The Magic City Innovation District is a development project in Miami’s Little Haiti area. It currently contains commercial and residential buildings. Magic City Casino’s complaint argued that the district’s name prompted confusion, causing people to believe the casino was associated with the district.
Additionally, the casino alleged the development was unpopular among locals, and that sentiment could hurt the casino’s reputation. Ultimately, the casino dropped its lawsuit after reaching settlement terms with the district in May 2020.
Terms of that settlement remain private, but the development continues under the name today. An obstacle that the casino likely faced in arguing its case is the public nature of the term “magic city” in reference to Miami. As Paul S. George of HistoryMiami Museum points out, that term has been associated with Miami since before the turn of the 20th century, far predating the establishment of Magic City Casino.
There are other companies in the Miami area with similar names like Magic City Imports Corp., Magic City Solar Systems and Magic City Supply. Had the case actually gone to trial, lawyers for the district could easily have argued their use of the term is covered by the fair use doctrine.
Even in instances when infringement seems clear cut and a court has agreed, though, there can still be difficulties in enforcing the law.
Different results with trademark enforcement
In the past, litigation involving trademarks belonging to Boyd Gaming and The Sands Corp. revealed that ensuring compliance with court orders regarding trademark infringement can prove complicated.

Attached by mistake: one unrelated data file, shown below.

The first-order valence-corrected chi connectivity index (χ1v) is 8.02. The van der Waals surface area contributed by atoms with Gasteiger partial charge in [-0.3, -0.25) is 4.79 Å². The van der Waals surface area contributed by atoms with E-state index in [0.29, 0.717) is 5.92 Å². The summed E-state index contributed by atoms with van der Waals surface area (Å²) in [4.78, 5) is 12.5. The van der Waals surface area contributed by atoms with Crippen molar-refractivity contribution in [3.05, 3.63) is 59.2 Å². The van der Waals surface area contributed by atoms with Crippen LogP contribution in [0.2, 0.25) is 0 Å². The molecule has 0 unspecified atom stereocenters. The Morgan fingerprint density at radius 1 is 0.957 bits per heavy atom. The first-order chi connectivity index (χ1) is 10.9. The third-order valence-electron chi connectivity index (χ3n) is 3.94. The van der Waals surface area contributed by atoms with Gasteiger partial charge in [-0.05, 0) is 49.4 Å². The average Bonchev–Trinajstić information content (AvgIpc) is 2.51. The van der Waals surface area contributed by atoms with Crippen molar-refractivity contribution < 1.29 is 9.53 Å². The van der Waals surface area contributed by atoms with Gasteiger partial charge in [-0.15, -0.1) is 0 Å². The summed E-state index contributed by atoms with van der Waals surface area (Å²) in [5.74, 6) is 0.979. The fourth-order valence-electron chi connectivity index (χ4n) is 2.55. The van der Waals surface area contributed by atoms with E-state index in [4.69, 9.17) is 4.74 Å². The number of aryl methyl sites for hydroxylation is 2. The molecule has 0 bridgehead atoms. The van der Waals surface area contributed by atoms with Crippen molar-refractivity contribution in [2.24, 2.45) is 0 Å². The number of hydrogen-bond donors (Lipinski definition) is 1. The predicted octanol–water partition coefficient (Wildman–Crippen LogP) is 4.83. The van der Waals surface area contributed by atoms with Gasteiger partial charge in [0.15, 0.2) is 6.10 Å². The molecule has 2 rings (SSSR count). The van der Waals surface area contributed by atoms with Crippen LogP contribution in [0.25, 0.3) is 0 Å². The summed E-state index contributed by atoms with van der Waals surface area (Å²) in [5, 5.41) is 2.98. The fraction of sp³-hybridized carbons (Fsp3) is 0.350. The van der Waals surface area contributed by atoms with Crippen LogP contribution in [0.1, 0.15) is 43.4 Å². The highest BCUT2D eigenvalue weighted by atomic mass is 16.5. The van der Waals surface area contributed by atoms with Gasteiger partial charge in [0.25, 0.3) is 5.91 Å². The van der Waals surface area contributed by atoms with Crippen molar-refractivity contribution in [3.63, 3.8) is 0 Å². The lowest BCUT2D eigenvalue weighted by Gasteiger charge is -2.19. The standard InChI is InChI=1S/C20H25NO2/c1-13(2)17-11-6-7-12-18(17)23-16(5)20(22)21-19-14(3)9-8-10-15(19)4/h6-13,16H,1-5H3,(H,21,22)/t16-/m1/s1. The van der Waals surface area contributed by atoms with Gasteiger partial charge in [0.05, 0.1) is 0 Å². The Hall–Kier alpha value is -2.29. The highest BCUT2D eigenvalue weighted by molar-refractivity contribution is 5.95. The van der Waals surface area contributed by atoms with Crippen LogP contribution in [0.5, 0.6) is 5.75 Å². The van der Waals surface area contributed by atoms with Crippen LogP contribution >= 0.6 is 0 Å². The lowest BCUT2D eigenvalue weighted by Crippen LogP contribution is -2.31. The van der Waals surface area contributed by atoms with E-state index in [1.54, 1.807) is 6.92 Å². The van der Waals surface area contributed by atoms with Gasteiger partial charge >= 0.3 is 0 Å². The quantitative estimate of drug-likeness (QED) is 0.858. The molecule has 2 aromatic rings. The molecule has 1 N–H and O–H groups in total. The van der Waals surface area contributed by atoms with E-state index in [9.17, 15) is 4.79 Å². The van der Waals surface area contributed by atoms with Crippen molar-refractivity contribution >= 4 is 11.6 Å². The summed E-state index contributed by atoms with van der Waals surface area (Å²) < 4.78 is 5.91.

Mike Heuer of Courthouse News reported in 2015 how Sands won a $2 million judgment against the owners of websites that blatantly used Sands’ trademarked images, logos and names to advertise online gambling opportunities. The problem with securing that judgment and enforcing the court order blocking the use of those trademarks was that the parties behind the websites were unknown.
In 2011, Boyd won a preliminary injunction against Hans Martin Pollack. According to Steve Green of Vegas Inc., Pollack had registered several websites pertaining to Boyd’s Stardust brand, like stardustgaming.com. A potential issue in enforcing the injunction was that Pollack was not a citizen of the United States but an Austrian. However, Boyd was able to secure the sites.
Pursuing possible infringement is a gamble
Boyd and Sands likely didn’t achieve those ends without spending a good deal of effort, money and time. Those investments might cause similar companies in similar situations to ultimately decide pursuing possible infringement isn’t worth the cost.
On top of attorney costs and legal fees, companies must assess the value of the trademarks. Furthermore, they need to consider whether they are likely to secure the desired result and actually be able to affect the change they want to see.
In addition, monitoring every instance of potential trademark infringement, especially online, can be exhaustive. The history of trademark infringement for US gambling companies demonstrates how they must pick their battles and, even when they are selective, an ideal outcome is no guarantee.